Last Sunday in our Gospel reading we heard about the Feeding of the Five Thousand and we came to the conclusion that it is a miracle which is closely linked to the Eucharist. After the people were fed Jesus withdrew from them to the hills because he realised that they would want to make him King even though his time was not yet ready.
The Gospel assigned to this Seventeenth Sunday in Ordinary Time gives us an account of one of the greatest of all the miracles, namely the Feeding of the Multitude. This miracle is very well attested to in the Gospels and occurs no less than six times. The accounts of the Feeding of the Five Thousand occurs in all four of the Gospels with many of the details being exactly the same such as the fact that it involved five loaves and two fish.
In our first reading we have one of the great prophecies of the Old Testament. It is a prophecy with many aspects. Jeremiah speaks these words in the midst of one of the most terrible events to affect the People of Israel –the Babylonian captivity.
We hear in this Sunday’s Gospel how Jesus sent his disciples out in pairs to proclaim the Gospel. There are similar accounts in Matthew and Luke which have a bit more detail. But here we are presented with Mark’s typically more compressed and succinct account of the event.
We don’t often observe Jesus being disempowered and perhaps this is the only incident of this kind we find in the Gospels. It seems that because of the people’s lack of faith he could perform no miracle in his own home town. This is surprising because we usually think of Jesus as being all-powerful and capable of doing anything.
The two miracles performed in today’s extract from St Mark’s Gospel both involve women, one a little girl and the other a mature woman suffering from a haemorrhage. Actually, there are only four healings of women recorded in the Gospel, these two together with Peter’s Mother in Law and the woman bent double, The first three of these miracles are recorded in all three of the Synoptic Gospels and the last only in St Luke.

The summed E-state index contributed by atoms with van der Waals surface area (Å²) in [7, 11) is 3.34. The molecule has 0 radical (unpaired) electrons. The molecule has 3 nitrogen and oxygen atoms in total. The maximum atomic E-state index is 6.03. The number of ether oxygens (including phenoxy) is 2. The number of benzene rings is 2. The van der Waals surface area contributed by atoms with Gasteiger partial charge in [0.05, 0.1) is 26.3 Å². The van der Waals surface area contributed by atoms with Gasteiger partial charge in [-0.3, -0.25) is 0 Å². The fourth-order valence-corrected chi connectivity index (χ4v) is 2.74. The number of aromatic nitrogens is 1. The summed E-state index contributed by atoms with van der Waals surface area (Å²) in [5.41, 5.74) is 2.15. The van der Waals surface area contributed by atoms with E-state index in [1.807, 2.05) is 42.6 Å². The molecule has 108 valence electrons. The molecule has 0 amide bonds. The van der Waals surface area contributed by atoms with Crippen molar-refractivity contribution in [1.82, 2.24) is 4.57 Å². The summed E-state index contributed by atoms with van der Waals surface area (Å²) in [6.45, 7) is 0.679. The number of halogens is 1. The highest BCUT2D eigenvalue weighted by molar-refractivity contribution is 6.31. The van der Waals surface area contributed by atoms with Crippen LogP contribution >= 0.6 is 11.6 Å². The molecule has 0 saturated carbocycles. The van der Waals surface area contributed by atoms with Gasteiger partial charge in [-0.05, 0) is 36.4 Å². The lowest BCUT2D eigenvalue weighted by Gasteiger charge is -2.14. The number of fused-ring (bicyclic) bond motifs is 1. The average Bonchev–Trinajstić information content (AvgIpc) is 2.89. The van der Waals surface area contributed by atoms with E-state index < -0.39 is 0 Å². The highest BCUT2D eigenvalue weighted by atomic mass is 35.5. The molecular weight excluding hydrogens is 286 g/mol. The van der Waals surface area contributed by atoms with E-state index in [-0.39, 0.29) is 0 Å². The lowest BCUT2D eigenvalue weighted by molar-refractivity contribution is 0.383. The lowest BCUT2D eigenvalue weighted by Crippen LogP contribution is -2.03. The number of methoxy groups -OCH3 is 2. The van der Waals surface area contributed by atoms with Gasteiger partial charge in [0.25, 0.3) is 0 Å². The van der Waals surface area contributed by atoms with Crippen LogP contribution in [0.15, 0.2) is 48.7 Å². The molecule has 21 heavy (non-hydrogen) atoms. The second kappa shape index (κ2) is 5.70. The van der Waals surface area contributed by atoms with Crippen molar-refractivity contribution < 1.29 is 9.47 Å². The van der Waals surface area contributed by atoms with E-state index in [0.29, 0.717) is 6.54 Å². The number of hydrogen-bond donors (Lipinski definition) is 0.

Today we celebrate the Birth of John the Baptist; it is a midsummer feast just as the Birth of Christ is a midwinter feast, John being born six months before Jesus
Jesus speaks to us in parables. Indeed it says in today’s Gospel that Jesus wouldn’t speak to the ordinary people except in parables. However, we are told that he did explain everything to his disciples in private.
The Gospel text set before us today is a difficult one. It doesn’t come up very often in the liturgy because the Tenth Sunday is often missed out due to the particular timing of Lent in any given year.
The inauguration of the Holy Eucharist is celebrated first and foremost on Maundy Thursday in its natural place the night before Jesus died on the Cross. But because that celebration takes place very much in the context of the sadness of the events of Christ’s passion and death, the Church gives us this second feast in the course of the year to help us to get to explore more fully the Eucharist, the commemoration of the Last Supper.
Father Alex McAllister SDS
Parish Priest of
St Thomas à Becket